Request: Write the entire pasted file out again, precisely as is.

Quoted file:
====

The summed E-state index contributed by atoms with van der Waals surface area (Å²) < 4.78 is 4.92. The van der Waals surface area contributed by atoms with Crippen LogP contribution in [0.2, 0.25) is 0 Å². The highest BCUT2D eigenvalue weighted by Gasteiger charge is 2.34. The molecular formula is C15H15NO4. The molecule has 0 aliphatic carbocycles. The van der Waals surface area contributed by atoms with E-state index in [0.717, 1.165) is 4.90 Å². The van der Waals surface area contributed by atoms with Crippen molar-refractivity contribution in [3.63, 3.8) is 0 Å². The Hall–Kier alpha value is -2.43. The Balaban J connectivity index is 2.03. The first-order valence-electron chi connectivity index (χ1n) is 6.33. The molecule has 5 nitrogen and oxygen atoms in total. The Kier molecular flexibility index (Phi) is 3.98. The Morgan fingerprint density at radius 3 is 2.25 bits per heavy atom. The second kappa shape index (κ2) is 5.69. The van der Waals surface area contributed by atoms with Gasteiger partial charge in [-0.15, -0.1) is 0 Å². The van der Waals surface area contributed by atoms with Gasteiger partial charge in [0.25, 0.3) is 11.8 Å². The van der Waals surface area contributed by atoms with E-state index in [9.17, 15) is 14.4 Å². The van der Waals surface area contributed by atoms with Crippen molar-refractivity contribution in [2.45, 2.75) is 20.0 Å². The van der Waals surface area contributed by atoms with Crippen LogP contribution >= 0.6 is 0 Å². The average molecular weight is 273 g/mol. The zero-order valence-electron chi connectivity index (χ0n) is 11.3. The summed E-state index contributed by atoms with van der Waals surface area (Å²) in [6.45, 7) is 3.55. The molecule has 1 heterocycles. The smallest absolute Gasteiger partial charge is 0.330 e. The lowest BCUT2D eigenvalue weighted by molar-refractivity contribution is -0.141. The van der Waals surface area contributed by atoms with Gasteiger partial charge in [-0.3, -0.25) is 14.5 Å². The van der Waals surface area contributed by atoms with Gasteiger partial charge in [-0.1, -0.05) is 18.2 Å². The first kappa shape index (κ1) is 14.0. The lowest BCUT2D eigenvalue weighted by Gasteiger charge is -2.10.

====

The summed E-state index contributed by atoms with van der Waals surface area (Å²) < 4.78 is 4.92. The van der Waals surface area contributed by atoms with Crippen LogP contribution in [0.2, 0.25) is 0 Å². The highest BCUT2D eigenvalue weighted by Gasteiger charge is 2.34. The molecular formula is C15H15NO4. The molecule has 0 aliphatic carbocycles. The van der Waals surface area contributed by atoms with E-state index in [0.717, 1.165) is 4.90 Å². The van der Waals surface area contributed by atoms with Crippen molar-refractivity contribution in [3.63, 3.8) is 0 Å². The Hall–Kier alpha value is -2.43. The Balaban J connectivity index is 2.03. The first-order valence-electron chi connectivity index (χ1n) is 6.33. The molecule has 5 nitrogen and oxygen atoms in total. The Kier molecular flexibility index (Phi) is 3.98. The Morgan fingerprint density at radius 3 is 2.25 bits per heavy atom. The second kappa shape index (κ2) is 5.69. The van der Waals surface area contributed by atoms with Gasteiger partial charge in [-0.15, -0.1) is 0 Å². The van der Waals surface area contributed by atoms with Gasteiger partial charge in [0.25, 0.3) is 11.8 Å². The van der Waals surface area contributed by atoms with E-state index in [9.17, 15) is 14.4 Å². The van der Waals surface area contributed by atoms with Crippen molar-refractivity contribution in [2.45, 2.75) is 20.0 Å². The van der Waals surface area contributed by atoms with Crippen LogP contribution >= 0.6 is 0 Å². The average molecular weight is 273 g/mol. The zero-order valence-electron chi connectivity index (χ0n) is 11.3. The summed E-state index contributed by atoms with van der Waals surface area (Å²) in [6.45, 7) is 3.55. The molecule has 1 heterocycles. The smallest absolute Gasteiger partial charge is 0.330 e. The lowest BCUT2D eigenvalue weighted by molar-refractivity contribution is -0.141. The van der Waals surface area contributed by atoms with Gasteiger partial charge in [-0.3, -0.25) is 14.5 Å². The van der Waals surface area contributed by atoms with Gasteiger partial charge in [-0.1, -0.05) is 18.2 Å². The first kappa shape index (κ1) is 14.0. The lowest BCUT2D eigenvalue weighted by Gasteiger charge is -2.10.